Without More Enforcement, Tax Evasion Will Spread Like a Virus

Few people enjoy paying taxes, but as Oliver Wendell Holmes Jr. reminded us, “Taxes are what we pay for civilized society.” On reflection, most of us therefore offer at least implicit support for penalties against tax evasion — penalties that have little meaning unless backed by significant enforcement resources.

Yet prodded mainly by anti-tax Republicans, Congress has cut the Internal Revenue Service budget steadily since 2011. By 2019, the agency was auditing only one in every 222 individual returns, down from one in 90 in 2011. Similar reductions have occurred for corporate returns, and were proportionately larger for the wealthiest individuals and largest corporations.

These cuts have not saved the government money. The former I.R.S. commissioner John A. Koskinen estimated, for example, that every $1 trimmed from the agency’s budget has resulted in $4 in lost revenue. But this estimate refers only to direct, or first-round, losses. Because the extent to which people comply with tax laws depends strongly on the behavior of others around them, the ultimate revenue losses are certain to be much larger.

The influence of peer behavior on tax compliance is nicely illustrated in a thought experiment I call “the waiter’s dilemma.” It assumes that workers face a choice between working in a factory or waiting tables, jobs they consider equally attractive aside from the matter of pay. Factory workers get a weekly salary of $1,000, while waiters get $500 in salary plus another $500 in cash tips. If the income tax rate is 20 percent and waiters declare their tips, both occupations have after-tax weekly pay of $800.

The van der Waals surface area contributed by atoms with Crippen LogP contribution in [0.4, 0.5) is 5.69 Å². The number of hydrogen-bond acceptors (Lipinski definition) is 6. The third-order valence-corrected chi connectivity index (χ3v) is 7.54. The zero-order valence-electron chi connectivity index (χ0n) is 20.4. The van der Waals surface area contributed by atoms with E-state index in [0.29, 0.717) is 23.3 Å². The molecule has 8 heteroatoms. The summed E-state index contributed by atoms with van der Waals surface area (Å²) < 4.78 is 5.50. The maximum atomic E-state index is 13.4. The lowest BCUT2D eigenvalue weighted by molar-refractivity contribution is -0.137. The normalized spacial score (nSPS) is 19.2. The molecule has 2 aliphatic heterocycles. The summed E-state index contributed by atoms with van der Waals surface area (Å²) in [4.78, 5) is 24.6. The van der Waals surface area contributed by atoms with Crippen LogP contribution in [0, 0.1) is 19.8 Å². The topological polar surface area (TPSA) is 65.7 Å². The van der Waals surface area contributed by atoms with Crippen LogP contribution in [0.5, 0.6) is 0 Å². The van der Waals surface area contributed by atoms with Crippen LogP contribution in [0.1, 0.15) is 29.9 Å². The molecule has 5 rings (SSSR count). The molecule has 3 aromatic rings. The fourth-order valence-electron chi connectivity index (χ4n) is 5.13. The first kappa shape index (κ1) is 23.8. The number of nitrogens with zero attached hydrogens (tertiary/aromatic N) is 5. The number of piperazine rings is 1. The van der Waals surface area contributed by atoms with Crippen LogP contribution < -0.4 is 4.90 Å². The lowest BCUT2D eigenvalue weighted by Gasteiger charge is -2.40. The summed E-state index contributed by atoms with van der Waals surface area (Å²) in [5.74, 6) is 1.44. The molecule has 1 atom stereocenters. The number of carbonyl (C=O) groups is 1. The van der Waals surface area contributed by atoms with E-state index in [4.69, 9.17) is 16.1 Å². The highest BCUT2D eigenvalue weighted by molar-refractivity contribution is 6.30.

Now suppose that although waiters are legally and morally obligated to declare their tips, the I.R.S. has no way of monitoring them. Waiters who don’t declare tips then get after-tax pay of $900 a week, a $100 premium that would induce at least some factory workers to seek employment as waiters.

If we assume for simplicity that foreign competition prevents factory wages from rising in response to the resulting shortage of factory workers, the increased supply of waiters will cause servers’ wages to fall until this premium for tax evasion disappears. At a waiter’s weekly wage of $375, servers who didn’t declare tips would get $800 after taxes, the same as in factory work.

The moral dilemma confronting honest waiters is immediately apparent. If they declare their tips, their weekly after-tax pay will be only $700, or $100 less than they would have taken home as fully tax-compliant factory workers. Under the circumstances, they might reasonably conclude that paying taxes on their tips would be unfair.

This example illustrates why pressures to cheat in social settings are even stronger than those that would arise in isolation. We see many examples in which people resist temptation even in the face of golden opportunities. But such opportunities become far more difficult to resist when one’s peers are seizing them without penalty.

A creative study by the economists Jörg Paetzold and Hannes Winner sheds light on the extent to which peer behavior influences tax evasion. It employs data from Austria, where the government allows workers to deduct commuting expenses from their income for tax purposes.